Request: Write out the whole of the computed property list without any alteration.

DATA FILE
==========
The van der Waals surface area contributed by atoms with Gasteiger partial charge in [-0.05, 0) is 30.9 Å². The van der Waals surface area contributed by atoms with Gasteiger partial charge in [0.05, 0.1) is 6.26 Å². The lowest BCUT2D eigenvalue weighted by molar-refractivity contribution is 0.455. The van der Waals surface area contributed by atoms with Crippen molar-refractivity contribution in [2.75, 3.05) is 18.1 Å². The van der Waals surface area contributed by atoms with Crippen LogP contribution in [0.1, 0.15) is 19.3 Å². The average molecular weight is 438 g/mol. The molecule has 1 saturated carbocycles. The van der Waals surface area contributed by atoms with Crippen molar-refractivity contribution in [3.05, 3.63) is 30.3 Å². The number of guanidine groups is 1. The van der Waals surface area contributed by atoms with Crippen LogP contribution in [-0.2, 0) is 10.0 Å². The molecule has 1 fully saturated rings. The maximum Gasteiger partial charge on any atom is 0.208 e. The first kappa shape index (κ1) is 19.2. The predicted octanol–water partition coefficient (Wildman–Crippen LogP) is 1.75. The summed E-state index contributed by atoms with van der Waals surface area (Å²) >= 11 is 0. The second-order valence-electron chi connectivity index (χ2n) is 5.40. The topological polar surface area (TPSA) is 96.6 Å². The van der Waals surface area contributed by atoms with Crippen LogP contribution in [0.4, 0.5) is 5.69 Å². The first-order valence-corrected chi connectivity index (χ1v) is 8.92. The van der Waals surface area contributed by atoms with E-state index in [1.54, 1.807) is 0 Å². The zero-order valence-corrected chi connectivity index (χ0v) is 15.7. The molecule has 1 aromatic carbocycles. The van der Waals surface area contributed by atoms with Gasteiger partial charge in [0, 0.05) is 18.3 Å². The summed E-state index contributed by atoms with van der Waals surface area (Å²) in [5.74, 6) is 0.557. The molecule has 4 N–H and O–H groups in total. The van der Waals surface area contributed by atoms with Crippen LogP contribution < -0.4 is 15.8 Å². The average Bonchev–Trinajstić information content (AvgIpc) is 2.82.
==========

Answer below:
The van der Waals surface area contributed by atoms with Gasteiger partial charge in [-0.05, 0) is 30.9 Å². The van der Waals surface area contributed by atoms with Gasteiger partial charge in [0.05, 0.1) is 6.26 Å². The lowest BCUT2D eigenvalue weighted by molar-refractivity contribution is 0.455. The van der Waals surface area contributed by atoms with Crippen molar-refractivity contribution in [2.75, 3.05) is 18.1 Å². The van der Waals surface area contributed by atoms with Crippen LogP contribution in [0.1, 0.15) is 19.3 Å². The average molecular weight is 438 g/mol. The molecule has 1 saturated carbocycles. The van der Waals surface area contributed by atoms with Crippen molar-refractivity contribution in [3.05, 3.63) is 30.3 Å². The number of guanidine groups is 1. The van der Waals surface area contributed by atoms with Crippen LogP contribution in [-0.2, 0) is 10.0 Å². The molecule has 1 fully saturated rings. The maximum Gasteiger partial charge on any atom is 0.208 e. The first kappa shape index (κ1) is 19.2. The predicted octanol–water partition coefficient (Wildman–Crippen LogP) is 1.75. The summed E-state index contributed by atoms with van der Waals surface area (Å²) >= 11 is 0. The second-order valence-electron chi connectivity index (χ2n) is 5.40. The topological polar surface area (TPSA) is 96.6 Å². The van der Waals surface area contributed by atoms with Crippen LogP contribution in [0.4, 0.5) is 5.69 Å². The first-order valence-corrected chi connectivity index (χ1v) is 8.92. The van der Waals surface area contributed by atoms with E-state index in [1.54, 1.807) is 0 Å². The zero-order valence-corrected chi connectivity index (χ0v) is 15.7. The molecule has 1 aromatic carbocycles. The van der Waals surface area contributed by atoms with Gasteiger partial charge in [0, 0.05) is 18.3 Å². The summed E-state index contributed by atoms with van der Waals surface area (Å²) in [5.74, 6) is 0.557. The molecule has 4 N–H and O–H groups in total. The van der Waals surface area contributed by atoms with Crippen LogP contribution < -0.4 is 15.8 Å². The average Bonchev–Trinajstić information content (AvgIpc) is 2.82.